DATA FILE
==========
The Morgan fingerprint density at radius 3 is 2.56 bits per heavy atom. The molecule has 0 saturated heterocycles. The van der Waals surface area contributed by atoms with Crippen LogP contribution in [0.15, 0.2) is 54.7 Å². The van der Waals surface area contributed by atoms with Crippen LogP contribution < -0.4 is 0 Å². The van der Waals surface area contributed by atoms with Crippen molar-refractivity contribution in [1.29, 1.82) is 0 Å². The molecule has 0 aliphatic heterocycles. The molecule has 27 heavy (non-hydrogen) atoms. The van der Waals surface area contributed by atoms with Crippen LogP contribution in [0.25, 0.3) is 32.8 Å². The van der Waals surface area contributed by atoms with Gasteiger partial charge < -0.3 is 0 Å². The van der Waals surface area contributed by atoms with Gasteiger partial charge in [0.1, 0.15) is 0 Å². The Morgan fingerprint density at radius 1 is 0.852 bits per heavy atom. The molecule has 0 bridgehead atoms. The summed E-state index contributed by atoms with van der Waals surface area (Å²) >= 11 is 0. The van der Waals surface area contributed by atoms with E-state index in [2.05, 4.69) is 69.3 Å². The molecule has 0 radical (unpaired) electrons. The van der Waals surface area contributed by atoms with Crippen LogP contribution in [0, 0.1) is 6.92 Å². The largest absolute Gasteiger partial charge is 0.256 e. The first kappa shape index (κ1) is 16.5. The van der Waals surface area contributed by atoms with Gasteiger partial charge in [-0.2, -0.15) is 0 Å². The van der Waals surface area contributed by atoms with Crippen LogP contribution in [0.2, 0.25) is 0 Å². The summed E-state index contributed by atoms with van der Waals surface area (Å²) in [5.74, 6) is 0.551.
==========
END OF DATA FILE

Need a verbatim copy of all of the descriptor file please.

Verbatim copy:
The Morgan fingerprint density at radius 3 is 2.56 bits per heavy atom. The molecule has 0 saturated heterocycles. The van der Waals surface area contributed by atoms with Crippen LogP contribution in [0.15, 0.2) is 54.7 Å². The van der Waals surface area contributed by atoms with Crippen LogP contribution < -0.4 is 0 Å². The van der Waals surface area contributed by atoms with Crippen molar-refractivity contribution in [1.29, 1.82) is 0 Å². The molecule has 0 aliphatic heterocycles. The molecule has 27 heavy (non-hydrogen) atoms. The van der Waals surface area contributed by atoms with Crippen LogP contribution in [0.25, 0.3) is 32.8 Å². The van der Waals surface area contributed by atoms with Gasteiger partial charge < -0.3 is 0 Å². The van der Waals surface area contributed by atoms with Gasteiger partial charge in [0.1, 0.15) is 0 Å². The Morgan fingerprint density at radius 1 is 0.852 bits per heavy atom. The molecule has 0 bridgehead atoms. The summed E-state index contributed by atoms with van der Waals surface area (Å²) >= 11 is 0. The van der Waals surface area contributed by atoms with E-state index in [2.05, 4.69) is 69.3 Å². The molecule has 0 radical (unpaired) electrons. The van der Waals surface area contributed by atoms with Crippen LogP contribution in [0, 0.1) is 6.92 Å². The largest absolute Gasteiger partial charge is 0.256 e. The first kappa shape index (κ1) is 16.5. The van der Waals surface area contributed by atoms with Gasteiger partial charge in [-0.2, -0.15) is 0 Å². The van der Waals surface area contributed by atoms with Crippen LogP contribution in [0.2, 0.25) is 0 Å². The summed E-state index contributed by atoms with van der Waals surface area (Å²) in [5.74, 6) is 0.551.